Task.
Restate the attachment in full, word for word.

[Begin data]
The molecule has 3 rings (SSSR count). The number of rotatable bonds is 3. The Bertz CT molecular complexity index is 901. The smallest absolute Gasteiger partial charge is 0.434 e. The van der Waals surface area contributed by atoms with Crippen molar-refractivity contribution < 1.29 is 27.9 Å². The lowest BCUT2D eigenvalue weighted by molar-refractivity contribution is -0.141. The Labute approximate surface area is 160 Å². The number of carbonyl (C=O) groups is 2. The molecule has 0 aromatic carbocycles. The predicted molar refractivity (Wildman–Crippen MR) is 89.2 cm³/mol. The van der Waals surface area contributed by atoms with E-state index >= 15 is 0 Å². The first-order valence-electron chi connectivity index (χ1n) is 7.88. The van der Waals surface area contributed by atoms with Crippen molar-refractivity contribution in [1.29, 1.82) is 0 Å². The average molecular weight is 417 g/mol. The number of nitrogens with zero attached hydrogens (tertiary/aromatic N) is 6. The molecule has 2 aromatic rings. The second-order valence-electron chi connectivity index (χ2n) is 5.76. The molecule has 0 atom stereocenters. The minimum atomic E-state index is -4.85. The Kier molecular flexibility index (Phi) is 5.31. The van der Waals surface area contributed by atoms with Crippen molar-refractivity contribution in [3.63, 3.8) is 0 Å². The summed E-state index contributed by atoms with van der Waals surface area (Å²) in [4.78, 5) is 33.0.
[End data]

The molecule has 3 rings (SSSR count). The number of rotatable bonds is 3. The Bertz CT molecular complexity index is 901. The smallest absolute Gasteiger partial charge is 0.434 e. The van der Waals surface area contributed by atoms with Crippen molar-refractivity contribution < 1.29 is 27.9 Å². The lowest BCUT2D eigenvalue weighted by molar-refractivity contribution is -0.141. The Labute approximate surface area is 160 Å². The number of carbonyl (C=O) groups is 2. The molecule has 0 aromatic carbocycles. The predicted molar refractivity (Wildman–Crippen MR) is 89.2 cm³/mol. The van der Waals surface area contributed by atoms with E-state index >= 15 is 0 Å². The first-order valence-electron chi connectivity index (χ1n) is 7.88. The van der Waals surface area contributed by atoms with Crippen molar-refractivity contribution in [1.29, 1.82) is 0 Å². The average molecular weight is 417 g/mol. The number of nitrogens with zero attached hydrogens (tertiary/aromatic N) is 6. The molecule has 2 aromatic rings. The second-order valence-electron chi connectivity index (χ2n) is 5.76. The molecule has 0 atom stereocenters. The minimum atomic E-state index is -4.85. The Kier molecular flexibility index (Phi) is 5.31. The van der Waals surface area contributed by atoms with Crippen molar-refractivity contribution in [3.63, 3.8) is 0 Å². The summed E-state index contributed by atoms with van der Waals surface area (Å²) in [4.78, 5) is 33.0.